2
$\begingroup$

In this earlier post, I asked why the axiom of choice, which is an axiom in set theory, is used in areas that are not set theory, such as group theory. The answer was that, whenever choice is used, it is used to prove something about the set of models of group theory, and hence is a statement about sets rather than about groups.

Now I’m trying to understand this for Zorn’s lemma specifically. Zorn’s lemma says:

Zorn’s Lemma — Suppose a partially ordered set $P$ has the property that every chain in $P$ has an upper bound in $P$. Then the set $P$ contains at least one maximal element.

The axiom of choice is used in the proof of Zorn’s lemma. This at first sight confused me, since Zorn’s lemma seems like a theorem about partial orders, not about sets in general. But then I realized that it is a second-order statement, rather than first order, since it is about subsets of $P$. I don’t fully understand the proof of Zorn’s lemma, since I’m somewhat confused still by the axiom of choice, so let me ask a question to clarify:

Question 1. Is it true that the proof of Zorn’s lemma uses the axiom of choice on totally ordered subsets of $P$, rather than on $P$ itself?

This gives me the more general conjecture:

Question 2. Is it true that whenever we have a first-order statement about a structure (such as posets), we never need the axiom of choice to prove it, but if the statement is higher-order, we may need it?

Note that (in the context of partial orders) I’m talking about first-order statements within the theory of partial orders, not e.g. first-order statements about the set of models of the theory of partial orders, or e.g. about the category of posets.

$\endgroup$
  • $\begingroup$ What does the question even mean? Higher order statements? Extend your language to be multisorted and everything becomes first-order. $\endgroup$ – Asaf Karagila Jun 2 at 7:55
  • $\begingroup$ The existence of a maximal element is a first-order statement. Yes, the condition on upper bounds is not first-order in the language of orders, but it is not what we want to prove anyway. $\endgroup$ – Asaf Karagila Jun 2 at 7:57
2
$\begingroup$

There is certainly a strong sense in which the answer to your question is yes: namely, model-existence - and hence semantic entailment in general - doesn't depend on choice (unless our language is quite weird, namely non-well-orderable).

The completeness theorem in its full glory is indeed not provable in ZF alone, but this is only because complicated languages are permitted. As long as the language of the theory in question is well-orderable (and it's hard to come up with a natural example which consistently isn't), the Henkin construction goes through without choice. Since choice doesn't affect syntactic consistency (the latter being all about finite sequences), this means that as long as the language in question is well-orderable we'll never need choice to tell whether a given semantic entailment holds.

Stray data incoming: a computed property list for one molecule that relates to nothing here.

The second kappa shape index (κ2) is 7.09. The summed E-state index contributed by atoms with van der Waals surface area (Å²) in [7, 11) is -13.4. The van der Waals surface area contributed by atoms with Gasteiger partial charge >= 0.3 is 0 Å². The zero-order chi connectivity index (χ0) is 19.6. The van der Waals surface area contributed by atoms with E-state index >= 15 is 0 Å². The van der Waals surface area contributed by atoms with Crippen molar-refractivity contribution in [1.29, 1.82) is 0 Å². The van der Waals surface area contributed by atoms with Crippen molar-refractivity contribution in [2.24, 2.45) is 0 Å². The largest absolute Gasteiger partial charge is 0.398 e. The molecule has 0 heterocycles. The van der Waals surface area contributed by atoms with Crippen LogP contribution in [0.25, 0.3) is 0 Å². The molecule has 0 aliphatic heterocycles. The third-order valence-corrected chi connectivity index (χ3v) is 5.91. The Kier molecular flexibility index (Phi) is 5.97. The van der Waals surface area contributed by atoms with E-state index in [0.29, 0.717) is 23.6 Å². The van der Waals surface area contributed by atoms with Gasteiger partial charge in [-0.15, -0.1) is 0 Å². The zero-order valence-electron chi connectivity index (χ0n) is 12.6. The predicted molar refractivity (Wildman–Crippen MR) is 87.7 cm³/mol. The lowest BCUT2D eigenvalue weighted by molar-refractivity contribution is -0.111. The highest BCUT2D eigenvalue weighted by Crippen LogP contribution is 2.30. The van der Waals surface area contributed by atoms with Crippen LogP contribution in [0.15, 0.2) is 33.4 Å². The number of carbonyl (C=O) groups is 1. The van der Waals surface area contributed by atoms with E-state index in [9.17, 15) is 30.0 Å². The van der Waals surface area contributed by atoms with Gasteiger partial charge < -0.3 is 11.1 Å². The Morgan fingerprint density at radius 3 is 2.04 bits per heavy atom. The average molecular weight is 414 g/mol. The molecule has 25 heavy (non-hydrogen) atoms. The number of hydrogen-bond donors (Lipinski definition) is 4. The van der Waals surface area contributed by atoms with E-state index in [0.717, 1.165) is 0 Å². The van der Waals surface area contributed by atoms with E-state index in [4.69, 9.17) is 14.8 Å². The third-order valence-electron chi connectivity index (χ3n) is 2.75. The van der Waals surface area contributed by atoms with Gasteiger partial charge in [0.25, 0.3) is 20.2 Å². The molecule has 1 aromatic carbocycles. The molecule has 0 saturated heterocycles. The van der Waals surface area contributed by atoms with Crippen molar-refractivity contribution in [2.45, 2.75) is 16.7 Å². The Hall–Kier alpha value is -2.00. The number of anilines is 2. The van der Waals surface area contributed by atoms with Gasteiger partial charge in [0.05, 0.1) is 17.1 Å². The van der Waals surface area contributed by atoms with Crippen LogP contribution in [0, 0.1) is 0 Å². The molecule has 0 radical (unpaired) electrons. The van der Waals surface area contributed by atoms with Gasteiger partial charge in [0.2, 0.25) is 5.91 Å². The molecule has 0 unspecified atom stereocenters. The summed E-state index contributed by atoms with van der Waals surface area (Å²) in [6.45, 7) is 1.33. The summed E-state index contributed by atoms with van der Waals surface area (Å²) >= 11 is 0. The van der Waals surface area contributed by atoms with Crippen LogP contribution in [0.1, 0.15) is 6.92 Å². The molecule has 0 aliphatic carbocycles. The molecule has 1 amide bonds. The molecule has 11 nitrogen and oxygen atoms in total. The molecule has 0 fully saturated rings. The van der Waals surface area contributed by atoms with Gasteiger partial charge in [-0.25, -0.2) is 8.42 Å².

For example, if ZFC proves that every group satisfies some first-order sentence $\varphi$, then so does ZF - the point being that the language $\langle e,*,{}^{-1}\rangle$ of groups is well-orderable (indeed, finite).

$\endgroup$
  • $\begingroup$ Thanks! I am trying to understand your answer, as I find it a bit hard to connect to my question 2. To start, what do you mean by a "non-well-orderable language"? Secondly, what does model existence not depending on choice have to do with first-order statements not needing choice to prove them? $\endgroup$ – user56834 Jun 3 at 12:58
  • $\begingroup$ @user56834 Re: your first question, remember that a first-order language is just a set of symbols of appropriate type. If choice fails, there are some sets which are non-well-orderable; well, this leads to sets of symbols which are non-well-orderable. For example, consider the language consisting of an $n$-ary function symbol for each $n$-ary function on $\mathbb{R}$ (this language shows up in nonstandard analysis, for example). This set of symbols is incredibly huge; it has size $2^{2^{\aleph_0}}$. So if the powerset of the reals isn't well-orderable, neither is this language. (cont'd) $\endgroup$ – Noah Schweber Jun 3 at 13:10
  • $\begingroup$ @user56834 Re: your first question, remember that a first-order language is just a set of symbols of appropriate type. If choice fails, there are some sets which are non-well-orderable; well, this leads to sets of symbols which are non-well-orderable. For example, consider the language consisting of an $n$-ary function symbol for each $n$-ary function on $\mathbb{R}$ (this language shows up in nonstandard analysis, for example). This set of symbols is incredibly huge; it has size $2^{2^{\aleph_0}}$. So if the powerset of the reals isn't well-orderable, neither is this language. (cont'd) $\endgroup$ – Noah Schweber Jun 3 at 13:10
  • $\begingroup$ Of course such languages actually occur only very rarely in practice; basically every first-order language you actually use is even finite! But they do crop up from time to time. Re: your second question, model existence is "dual" to entailment: "$T$ entails $\varphi$" is equivalent to "There is no model of $T\cup\{\neg\varphi\}$." Showing that choice plays no role in model existence arguments of a certain kind also shows that it plays no role in semantic entailment arguments of that same kind. $\endgroup$ – Noah Schweber Jun 3 at 13:12
  • $\begingroup$ Regarding your final point, don't you mean that choice playing no role in model existence is equivalent to choice playing no role in provability (rather than entailment, as you said)? My question was about provability. $\endgroup$ – user56834 Jun 4 at 6:57

Your Answer

By clicking “Post Your Answer”, you agree to our terms of service, privacy policy and cookie policy

Not the answer you're looking for? Browse other questions tagged or ask your own question.